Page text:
I haven’t read my Bible in a long time. A really long time. In part because I’ve wanted a significant amount of
time to pass to allow me to forget some of the ways scripture has been taught to me over the years. Ways that
did me more harm than good.
So, I flipped open its pages the other day and just started reading. I found myself in Luke chapter nine where
Jesus is addressing His disciples regarding an argument they were having about who was the greatest among
them. A silly argument, indeed, but one in which needed some attention from the One who knew their hearts
Acknowledging the child who stood near Him, Jesus replied, “Whoever receives this child in My name receives
Me, and whoever receives Me, receives Him who sent Me . . .” (Luke 9:46-48). ). Children, I’m assuming, were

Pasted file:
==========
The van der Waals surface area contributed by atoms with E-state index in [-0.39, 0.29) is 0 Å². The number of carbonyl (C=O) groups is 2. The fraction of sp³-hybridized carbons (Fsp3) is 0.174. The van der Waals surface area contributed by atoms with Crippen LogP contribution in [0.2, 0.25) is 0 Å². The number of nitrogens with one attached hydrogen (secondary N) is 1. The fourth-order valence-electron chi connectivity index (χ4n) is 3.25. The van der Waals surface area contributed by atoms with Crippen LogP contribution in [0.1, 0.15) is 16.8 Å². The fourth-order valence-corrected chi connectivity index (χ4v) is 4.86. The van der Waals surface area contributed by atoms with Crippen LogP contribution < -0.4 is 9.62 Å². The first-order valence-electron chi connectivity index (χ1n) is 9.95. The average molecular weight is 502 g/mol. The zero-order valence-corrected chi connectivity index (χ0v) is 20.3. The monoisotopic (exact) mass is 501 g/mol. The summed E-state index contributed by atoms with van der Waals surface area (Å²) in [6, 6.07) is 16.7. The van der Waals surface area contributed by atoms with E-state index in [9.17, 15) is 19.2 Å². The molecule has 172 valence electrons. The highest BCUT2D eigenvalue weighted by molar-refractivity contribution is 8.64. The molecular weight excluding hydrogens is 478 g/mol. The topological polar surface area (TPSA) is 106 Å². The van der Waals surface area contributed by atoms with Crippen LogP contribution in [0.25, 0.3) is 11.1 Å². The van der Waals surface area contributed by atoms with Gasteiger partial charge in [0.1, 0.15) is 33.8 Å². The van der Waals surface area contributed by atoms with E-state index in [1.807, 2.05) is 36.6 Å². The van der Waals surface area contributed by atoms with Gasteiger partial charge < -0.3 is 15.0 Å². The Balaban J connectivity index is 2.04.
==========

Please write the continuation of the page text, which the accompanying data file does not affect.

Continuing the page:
quite disregarded back in the day.
A few passages later, a similar situation unfolds. That is, similar in that Jesus was again drawing attention
to “the least among you.”
This time, a lawyer asks Jesus what is required to “inherit eternal life.” In essence, he realizes the answer
is written in the Law which basically says to love God fully and to love your neighbor as yourself. Seeking
justification, the lawyer asks for clarification about the definition of “neighbor.” Jesus goes on to tell him the
story of the Good Samaritan which defines “neighbor” as the most despised citizen among you who would
deliberately be ignored even if beaten and left to die in plain sight of all who pass by.
The story made me think of an incident that made national headlines a couple years ago. The story tells of
someone who intervened on behalf of a person whose purse was snatched. The “Good Samaritan” then gets
stabbed by the purse snatcher and falls to the sidewalk during the chase. For the next hour, people walk